Humans of the U: Kristen Carter

“For my first go-around at the U, I came here intending to major in medical laboratory science. I ended up working up at the Eccles Institute of Human Genetics for about two years before changing my major to athletic training, which I then graduated in. After graduation, I hoped to continue my medical education but decided to take a little time out to travel a bit first. One trip lead me to find work as a cattle wrangler on a ranch in Australia for a time.

I then joined the Navy and spent about three years in Naples, Italy, at a community-sized hospital working in inpatient services. It was a small hospital, so we only had one inpatient floor where we did everything. So, everything from surgical to behavioral health to pediatrics, we did. But the vast majority of our time was spent in labor and delivery and postpartum care.

After returning to Utah and having spent a decade in health care, I felt like I needed a change of pace so I decided to pursue a mechanical engineering degree. Engineering feels like a place where my skills and interests align. I’m now in my junior year and enjoy the research I do in the Multiscale Mechanics and Materials Lab, run by Dr. Ashley Spear. My work involves additively manufactured metals, which are essentially 3-D printed metals. There are a lot of ways to 3-D print metals and the specific technique that we’re looking at is called laser powder bed fusion. Where you have a powderized alloy that you shoot with a laser to melt the particles and fuse them together. So, we’re interested in the mechanical and fatigue properties of these 3-D printed metals. It’s really engrossing research!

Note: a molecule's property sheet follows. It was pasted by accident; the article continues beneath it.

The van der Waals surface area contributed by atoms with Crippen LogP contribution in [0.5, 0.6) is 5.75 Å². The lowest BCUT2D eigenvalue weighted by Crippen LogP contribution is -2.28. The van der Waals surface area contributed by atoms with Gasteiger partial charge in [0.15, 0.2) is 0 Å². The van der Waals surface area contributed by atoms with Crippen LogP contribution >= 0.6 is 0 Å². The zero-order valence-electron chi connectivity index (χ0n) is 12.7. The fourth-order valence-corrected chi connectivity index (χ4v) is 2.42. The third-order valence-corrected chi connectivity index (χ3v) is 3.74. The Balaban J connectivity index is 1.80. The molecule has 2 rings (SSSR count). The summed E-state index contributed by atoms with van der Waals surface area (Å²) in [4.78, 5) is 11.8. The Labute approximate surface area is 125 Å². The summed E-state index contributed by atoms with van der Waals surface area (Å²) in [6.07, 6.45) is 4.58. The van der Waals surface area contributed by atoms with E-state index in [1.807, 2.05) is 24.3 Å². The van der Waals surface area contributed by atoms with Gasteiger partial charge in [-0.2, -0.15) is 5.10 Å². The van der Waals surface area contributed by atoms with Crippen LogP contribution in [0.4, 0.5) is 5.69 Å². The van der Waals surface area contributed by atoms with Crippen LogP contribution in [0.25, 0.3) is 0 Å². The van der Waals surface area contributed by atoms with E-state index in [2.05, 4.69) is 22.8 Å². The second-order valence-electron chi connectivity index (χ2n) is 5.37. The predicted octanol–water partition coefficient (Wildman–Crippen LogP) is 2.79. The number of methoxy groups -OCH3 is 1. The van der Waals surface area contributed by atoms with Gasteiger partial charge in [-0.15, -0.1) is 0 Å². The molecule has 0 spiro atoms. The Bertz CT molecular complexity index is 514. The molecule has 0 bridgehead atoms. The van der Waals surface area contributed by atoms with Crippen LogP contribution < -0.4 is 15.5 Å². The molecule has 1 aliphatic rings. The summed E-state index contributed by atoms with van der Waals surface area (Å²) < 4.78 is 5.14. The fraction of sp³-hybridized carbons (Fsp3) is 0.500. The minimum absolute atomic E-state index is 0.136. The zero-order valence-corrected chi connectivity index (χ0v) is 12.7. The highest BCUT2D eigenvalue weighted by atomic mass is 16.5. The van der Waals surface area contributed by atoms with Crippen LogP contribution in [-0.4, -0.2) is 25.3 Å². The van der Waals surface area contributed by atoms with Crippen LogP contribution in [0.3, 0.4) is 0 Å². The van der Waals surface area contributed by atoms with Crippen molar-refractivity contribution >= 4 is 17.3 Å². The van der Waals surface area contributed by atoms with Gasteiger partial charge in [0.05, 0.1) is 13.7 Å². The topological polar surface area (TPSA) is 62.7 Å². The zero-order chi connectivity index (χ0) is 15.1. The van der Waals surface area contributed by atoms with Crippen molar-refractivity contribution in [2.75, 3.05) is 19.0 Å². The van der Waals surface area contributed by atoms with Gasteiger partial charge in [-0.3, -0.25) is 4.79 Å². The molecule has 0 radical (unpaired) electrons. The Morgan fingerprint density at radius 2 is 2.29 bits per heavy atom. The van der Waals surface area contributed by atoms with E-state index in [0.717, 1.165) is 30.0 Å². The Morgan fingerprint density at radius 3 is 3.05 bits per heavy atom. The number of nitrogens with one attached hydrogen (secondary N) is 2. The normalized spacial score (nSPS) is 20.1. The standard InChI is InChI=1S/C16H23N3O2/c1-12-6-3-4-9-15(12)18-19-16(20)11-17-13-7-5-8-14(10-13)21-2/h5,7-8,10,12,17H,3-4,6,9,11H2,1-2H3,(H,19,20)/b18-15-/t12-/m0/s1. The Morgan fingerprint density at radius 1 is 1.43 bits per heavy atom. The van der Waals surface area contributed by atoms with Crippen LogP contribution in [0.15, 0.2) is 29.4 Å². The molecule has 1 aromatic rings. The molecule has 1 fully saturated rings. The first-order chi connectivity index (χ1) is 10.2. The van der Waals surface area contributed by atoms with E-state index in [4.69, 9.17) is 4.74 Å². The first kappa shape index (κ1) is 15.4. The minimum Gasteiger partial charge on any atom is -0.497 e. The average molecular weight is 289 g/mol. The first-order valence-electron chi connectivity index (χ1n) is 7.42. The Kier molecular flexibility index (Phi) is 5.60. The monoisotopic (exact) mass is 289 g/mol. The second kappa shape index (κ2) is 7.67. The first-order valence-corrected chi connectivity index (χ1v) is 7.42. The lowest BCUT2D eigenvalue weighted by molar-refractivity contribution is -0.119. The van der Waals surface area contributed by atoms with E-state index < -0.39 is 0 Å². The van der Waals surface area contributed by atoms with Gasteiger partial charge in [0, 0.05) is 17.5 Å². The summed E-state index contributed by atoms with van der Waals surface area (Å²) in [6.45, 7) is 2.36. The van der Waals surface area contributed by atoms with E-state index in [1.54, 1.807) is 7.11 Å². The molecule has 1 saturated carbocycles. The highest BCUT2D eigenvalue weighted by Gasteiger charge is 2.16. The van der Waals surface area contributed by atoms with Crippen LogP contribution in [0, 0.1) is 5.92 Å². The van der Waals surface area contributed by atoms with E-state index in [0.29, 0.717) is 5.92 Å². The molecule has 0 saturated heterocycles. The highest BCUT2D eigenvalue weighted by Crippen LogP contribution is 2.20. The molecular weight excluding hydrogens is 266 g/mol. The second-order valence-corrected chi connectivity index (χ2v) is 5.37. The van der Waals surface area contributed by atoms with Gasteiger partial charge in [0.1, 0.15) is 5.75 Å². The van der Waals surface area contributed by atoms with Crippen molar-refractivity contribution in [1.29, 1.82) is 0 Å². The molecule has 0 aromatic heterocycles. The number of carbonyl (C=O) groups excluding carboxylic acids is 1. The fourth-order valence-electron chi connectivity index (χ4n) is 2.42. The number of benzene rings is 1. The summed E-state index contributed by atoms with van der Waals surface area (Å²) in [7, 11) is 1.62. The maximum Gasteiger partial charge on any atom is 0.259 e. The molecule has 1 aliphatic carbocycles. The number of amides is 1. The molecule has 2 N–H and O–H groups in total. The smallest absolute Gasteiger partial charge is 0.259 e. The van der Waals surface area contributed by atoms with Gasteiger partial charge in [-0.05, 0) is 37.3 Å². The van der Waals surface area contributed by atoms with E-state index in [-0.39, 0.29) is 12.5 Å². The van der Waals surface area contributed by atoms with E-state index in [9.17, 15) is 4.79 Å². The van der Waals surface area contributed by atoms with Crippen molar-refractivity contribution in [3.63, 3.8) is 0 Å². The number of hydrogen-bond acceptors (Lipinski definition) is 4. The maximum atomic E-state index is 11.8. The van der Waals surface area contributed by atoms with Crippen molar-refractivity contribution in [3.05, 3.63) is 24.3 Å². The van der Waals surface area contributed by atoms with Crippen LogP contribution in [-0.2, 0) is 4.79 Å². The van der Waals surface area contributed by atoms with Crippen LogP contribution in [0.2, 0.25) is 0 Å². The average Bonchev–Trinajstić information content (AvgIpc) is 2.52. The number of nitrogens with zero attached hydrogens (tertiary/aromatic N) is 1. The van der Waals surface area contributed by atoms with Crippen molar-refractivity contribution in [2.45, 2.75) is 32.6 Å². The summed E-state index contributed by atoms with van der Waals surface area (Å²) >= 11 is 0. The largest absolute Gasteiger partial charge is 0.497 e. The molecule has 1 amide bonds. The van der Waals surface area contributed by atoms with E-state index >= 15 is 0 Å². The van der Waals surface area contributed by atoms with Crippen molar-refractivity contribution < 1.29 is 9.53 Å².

Although challenging at times, returning to school at the U feels like coming home.”

—Kristen Carter, B.S. ’11; junior, mechanical engineering major

We’ll be featuring Humans of the U and sharing their stories throughout the year with the university community. If you know someone with a compelling story, let us know at ThisWeek@utah.edu.